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The Importance of Six Common Bacteria in Intestinal Strangulation

The Importance of Six Common Bacteria in Intestinal Strangulation Abstract The effects of monocontamination by each of six common intestinal bacteria were studied in germ-free rats with ischemic or hemorrhagic strangulation of closed intestinal segments. Six groups of 30 germfree rats were monocontaminated, each group with a single strain of one of the microorganisms. We found that (a) Bacteroides fragilis, Streptococcus faecalis, and Lactobacillus acidophilus were innocuous; (b) Staphylococcus aureus 80/81 killed only 17% of the animals; (c) Proteus vulgaris and Pseudomonas aeruginosa killed over 90% of the animals within 36 hours after strangulation; and (d) monocontamination and operation without strangulation was well tolerated by most of the animals except those associated with Ps aeruginosa. We concluded that the common intestinal bacteria vary greatly in their ability to cause death after intestinal strangulation. References 1. Yale CE, Altemeier WA: Intestinal obstruction in germ-free rats . Arch Surg 91:241-247, 1965.Crossref 2. Yale CE, Balish E: Intestinal strangulation in Clostridium perfringens monocontaminated rats . Infec Immun 3:481-487, 1971. 3. Yale CE, Vivek AR: Intestinal strangulation in Escherichia coli monocontaminated gnotobiotic rats . Infec Immun 1:195-199, 1970. 4. Yale CE, Dowell VR Jr: Intestinal strangulation in rats monocontaminated with Sphaerophorus necrophorus . Surgery 67:478-483, 1970. 5. Donaldson RM Jr: Normal bacterial populations of the intestine and their relation to intestinal function . New Eng J Med 270:938-945, 994-1001, 1050-1056, 1964.Crossref 6. Nelson DP, Mata LJ: Bacterial flora associated with the human gastrointestinal mucosa . Gastroenterology 58:56-61, 1970. 7. Reed LJ, Muench H: A simple method of estimating fifty per cent endpoints . Amer J Hyg 27:493-497, 1938. 8. Yale CE: Ischemic intestinal strangulation in germ-free rats . Arch Surg 99:397-400, 1969.Crossref 9. Bornside GH, Dresden CF, Floyd CE, et al: Serial changes of intestinal contents in strangulation obstruction . JAMA 183:118-120, 1963.Crossref 10. Drasar BS, Shiner M: Studies on the intestinal flora: Part II. Bacterial flora of the small intestine in patients with gastrointestinal disorders . Gut 10:812-819, 1969.Crossref http://www.deepdyve.com/assets/images/DeepDyve-Logo-lg.png Archives of Surgery American Medical Association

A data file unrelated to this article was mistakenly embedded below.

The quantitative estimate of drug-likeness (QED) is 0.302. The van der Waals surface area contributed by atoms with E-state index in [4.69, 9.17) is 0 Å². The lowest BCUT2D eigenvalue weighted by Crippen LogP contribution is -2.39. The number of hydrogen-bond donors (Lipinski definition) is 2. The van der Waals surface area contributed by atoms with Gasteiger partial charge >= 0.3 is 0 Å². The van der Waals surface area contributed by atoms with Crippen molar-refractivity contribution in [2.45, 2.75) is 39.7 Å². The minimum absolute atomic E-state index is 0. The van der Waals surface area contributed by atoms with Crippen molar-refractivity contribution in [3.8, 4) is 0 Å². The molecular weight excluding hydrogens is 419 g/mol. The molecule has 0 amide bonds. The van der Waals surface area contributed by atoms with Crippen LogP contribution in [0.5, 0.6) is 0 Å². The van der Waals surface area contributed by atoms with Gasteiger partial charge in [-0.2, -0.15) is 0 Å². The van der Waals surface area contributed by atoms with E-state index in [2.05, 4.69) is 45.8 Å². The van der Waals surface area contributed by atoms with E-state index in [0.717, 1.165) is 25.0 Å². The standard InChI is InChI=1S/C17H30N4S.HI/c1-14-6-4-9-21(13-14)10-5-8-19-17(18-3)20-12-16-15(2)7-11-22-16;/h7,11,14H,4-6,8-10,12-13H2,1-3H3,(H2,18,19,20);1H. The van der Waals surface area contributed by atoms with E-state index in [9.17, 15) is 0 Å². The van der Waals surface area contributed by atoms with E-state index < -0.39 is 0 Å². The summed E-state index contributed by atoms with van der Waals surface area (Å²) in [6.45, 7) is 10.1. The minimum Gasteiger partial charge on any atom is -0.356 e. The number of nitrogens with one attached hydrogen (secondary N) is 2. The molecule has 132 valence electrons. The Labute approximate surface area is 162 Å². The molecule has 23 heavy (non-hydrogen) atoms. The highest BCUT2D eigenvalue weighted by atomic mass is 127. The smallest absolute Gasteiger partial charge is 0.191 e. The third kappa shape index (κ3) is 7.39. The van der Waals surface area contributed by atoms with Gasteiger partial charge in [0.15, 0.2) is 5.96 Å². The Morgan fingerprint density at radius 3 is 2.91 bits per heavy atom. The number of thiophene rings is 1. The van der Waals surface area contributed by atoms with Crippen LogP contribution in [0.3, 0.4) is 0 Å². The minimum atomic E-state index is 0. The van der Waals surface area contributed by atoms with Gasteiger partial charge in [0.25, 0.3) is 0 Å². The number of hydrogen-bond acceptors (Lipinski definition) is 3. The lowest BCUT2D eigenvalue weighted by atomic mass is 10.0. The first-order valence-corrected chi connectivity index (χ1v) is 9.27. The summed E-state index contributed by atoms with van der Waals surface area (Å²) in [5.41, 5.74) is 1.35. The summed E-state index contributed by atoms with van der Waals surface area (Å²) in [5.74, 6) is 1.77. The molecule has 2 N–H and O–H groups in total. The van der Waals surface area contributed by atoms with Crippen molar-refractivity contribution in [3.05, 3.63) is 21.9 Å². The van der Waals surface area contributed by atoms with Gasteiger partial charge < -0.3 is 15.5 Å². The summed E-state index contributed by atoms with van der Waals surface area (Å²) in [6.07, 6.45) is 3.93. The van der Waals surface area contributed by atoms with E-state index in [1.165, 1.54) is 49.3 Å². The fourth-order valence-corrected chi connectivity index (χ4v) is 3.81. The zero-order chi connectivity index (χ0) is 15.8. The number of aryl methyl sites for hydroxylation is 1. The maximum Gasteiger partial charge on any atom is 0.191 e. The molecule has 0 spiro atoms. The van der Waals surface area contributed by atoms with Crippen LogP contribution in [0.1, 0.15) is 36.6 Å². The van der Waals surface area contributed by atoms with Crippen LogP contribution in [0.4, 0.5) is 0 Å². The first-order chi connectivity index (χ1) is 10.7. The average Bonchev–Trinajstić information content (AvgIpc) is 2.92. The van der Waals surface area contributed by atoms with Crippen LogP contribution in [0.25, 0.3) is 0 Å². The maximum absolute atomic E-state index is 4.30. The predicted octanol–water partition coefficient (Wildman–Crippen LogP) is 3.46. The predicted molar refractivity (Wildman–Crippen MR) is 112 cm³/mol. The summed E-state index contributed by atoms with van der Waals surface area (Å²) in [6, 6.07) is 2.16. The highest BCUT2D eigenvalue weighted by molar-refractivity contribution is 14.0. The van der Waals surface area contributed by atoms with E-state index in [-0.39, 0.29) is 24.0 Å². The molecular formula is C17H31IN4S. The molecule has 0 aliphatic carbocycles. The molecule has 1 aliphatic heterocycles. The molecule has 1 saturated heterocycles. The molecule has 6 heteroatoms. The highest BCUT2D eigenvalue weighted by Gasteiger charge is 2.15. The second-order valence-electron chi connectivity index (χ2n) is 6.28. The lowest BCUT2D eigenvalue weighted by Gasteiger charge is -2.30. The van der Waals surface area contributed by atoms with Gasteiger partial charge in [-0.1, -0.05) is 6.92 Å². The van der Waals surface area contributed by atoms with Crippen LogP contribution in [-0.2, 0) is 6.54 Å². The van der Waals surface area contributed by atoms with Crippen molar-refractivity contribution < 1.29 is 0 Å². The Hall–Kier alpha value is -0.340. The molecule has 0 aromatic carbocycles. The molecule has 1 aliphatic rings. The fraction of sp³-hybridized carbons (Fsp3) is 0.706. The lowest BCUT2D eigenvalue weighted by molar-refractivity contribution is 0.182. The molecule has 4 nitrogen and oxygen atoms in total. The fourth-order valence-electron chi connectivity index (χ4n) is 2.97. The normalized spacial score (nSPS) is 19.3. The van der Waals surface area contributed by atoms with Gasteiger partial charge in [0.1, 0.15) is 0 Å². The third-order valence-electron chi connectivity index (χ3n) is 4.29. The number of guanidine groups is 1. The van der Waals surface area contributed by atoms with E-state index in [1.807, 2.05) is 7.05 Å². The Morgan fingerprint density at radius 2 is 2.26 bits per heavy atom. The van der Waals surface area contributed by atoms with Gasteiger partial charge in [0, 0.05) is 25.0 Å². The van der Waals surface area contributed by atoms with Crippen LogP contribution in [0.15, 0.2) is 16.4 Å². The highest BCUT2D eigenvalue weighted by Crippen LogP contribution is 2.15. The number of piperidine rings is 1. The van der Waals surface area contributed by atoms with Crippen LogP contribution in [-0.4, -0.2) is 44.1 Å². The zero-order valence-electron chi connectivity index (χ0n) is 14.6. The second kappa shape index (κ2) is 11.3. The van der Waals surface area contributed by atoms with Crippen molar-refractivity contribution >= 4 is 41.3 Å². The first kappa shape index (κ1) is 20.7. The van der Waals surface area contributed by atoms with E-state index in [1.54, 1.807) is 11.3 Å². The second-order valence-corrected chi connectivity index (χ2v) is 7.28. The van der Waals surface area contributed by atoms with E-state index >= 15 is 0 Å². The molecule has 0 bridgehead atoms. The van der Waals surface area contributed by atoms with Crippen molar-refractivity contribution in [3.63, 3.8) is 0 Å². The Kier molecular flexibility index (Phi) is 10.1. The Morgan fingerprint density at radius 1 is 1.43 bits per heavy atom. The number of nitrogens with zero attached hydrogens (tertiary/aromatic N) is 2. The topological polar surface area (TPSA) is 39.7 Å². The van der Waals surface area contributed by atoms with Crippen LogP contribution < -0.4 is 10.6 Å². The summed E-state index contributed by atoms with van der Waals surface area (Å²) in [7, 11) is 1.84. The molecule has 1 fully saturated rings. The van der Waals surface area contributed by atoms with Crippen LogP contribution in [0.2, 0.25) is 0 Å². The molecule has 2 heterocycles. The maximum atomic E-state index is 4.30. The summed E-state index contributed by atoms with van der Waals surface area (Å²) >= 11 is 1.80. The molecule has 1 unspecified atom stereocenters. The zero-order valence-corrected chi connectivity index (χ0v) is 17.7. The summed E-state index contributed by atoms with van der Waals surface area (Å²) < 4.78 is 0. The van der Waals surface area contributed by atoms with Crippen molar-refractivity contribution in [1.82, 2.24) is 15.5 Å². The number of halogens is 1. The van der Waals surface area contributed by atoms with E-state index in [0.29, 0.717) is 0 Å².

The Importance of Six Common Bacteria in Intestinal Strangulation

Archives of Surgery , Volume 104 (4) – Apr 1, 1972

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Publisher
American Medical Association
Copyright
Copyright © 1972 American Medical Association. All Rights Reserved.
ISSN
0004-0010
eISSN
1538-3644
DOI
10.1001/archsurg.1972.04180040052009
Publisher site
See Article on Publisher Site

Abstract

Abstract The effects of monocontamination by each of six common intestinal bacteria were studied in germ-free rats with ischemic or hemorrhagic strangulation of closed intestinal segments. Six groups of 30 germfree rats were monocontaminated, each group with a single strain of one of the microorganisms. We found that (a) Bacteroides fragilis, Streptococcus faecalis, and Lactobacillus acidophilus were innocuous; (b) Staphylococcus aureus 80/81 killed only 17% of the animals; (c) Proteus vulgaris and Pseudomonas aeruginosa killed over 90% of the animals within 36 hours after strangulation; and (d) monocontamination and operation without strangulation was well tolerated by most of the animals except those associated with Ps aeruginosa. We concluded that the common intestinal bacteria vary greatly in their ability to cause death after intestinal strangulation. References 1. Yale CE, Altemeier WA: Intestinal obstruction in germ-free rats . Arch Surg 91:241-247, 1965.Crossref 2. Yale CE, Balish E: Intestinal strangulation in Clostridium perfringens monocontaminated rats . Infec Immun 3:481-487, 1971. 3. Yale CE, Vivek AR: Intestinal strangulation in Escherichia coli monocontaminated gnotobiotic rats . Infec Immun 1:195-199, 1970. 4. Yale CE, Dowell VR Jr: Intestinal strangulation in rats monocontaminated with Sphaerophorus necrophorus . Surgery 67:478-483, 1970. 5. Donaldson RM Jr: Normal bacterial populations of the intestine and their relation to intestinal function . New Eng J Med 270:938-945, 994-1001, 1050-1056, 1964.Crossref 6. Nelson DP, Mata LJ: Bacterial flora associated with the human gastrointestinal mucosa . Gastroenterology 58:56-61, 1970. 7. Reed LJ, Muench H: A simple method of estimating fifty per cent endpoints . Amer J Hyg 27:493-497, 1938. 8. Yale CE: Ischemic intestinal strangulation in germ-free rats . Arch Surg 99:397-400, 1969.Crossref 9. Bornside GH, Dresden CF, Floyd CE, et al: Serial changes of intestinal contents in strangulation obstruction . JAMA 183:118-120, 1963.Crossref 10. Drasar BS, Shiner M: Studies on the intestinal flora: Part II. Bacterial flora of the small intestine in patients with gastrointestinal disorders . Gut 10:812-819, 1969.Crossref

Journal

Archives of SurgeryAmerican Medical Association

Published: Apr 1, 1972

References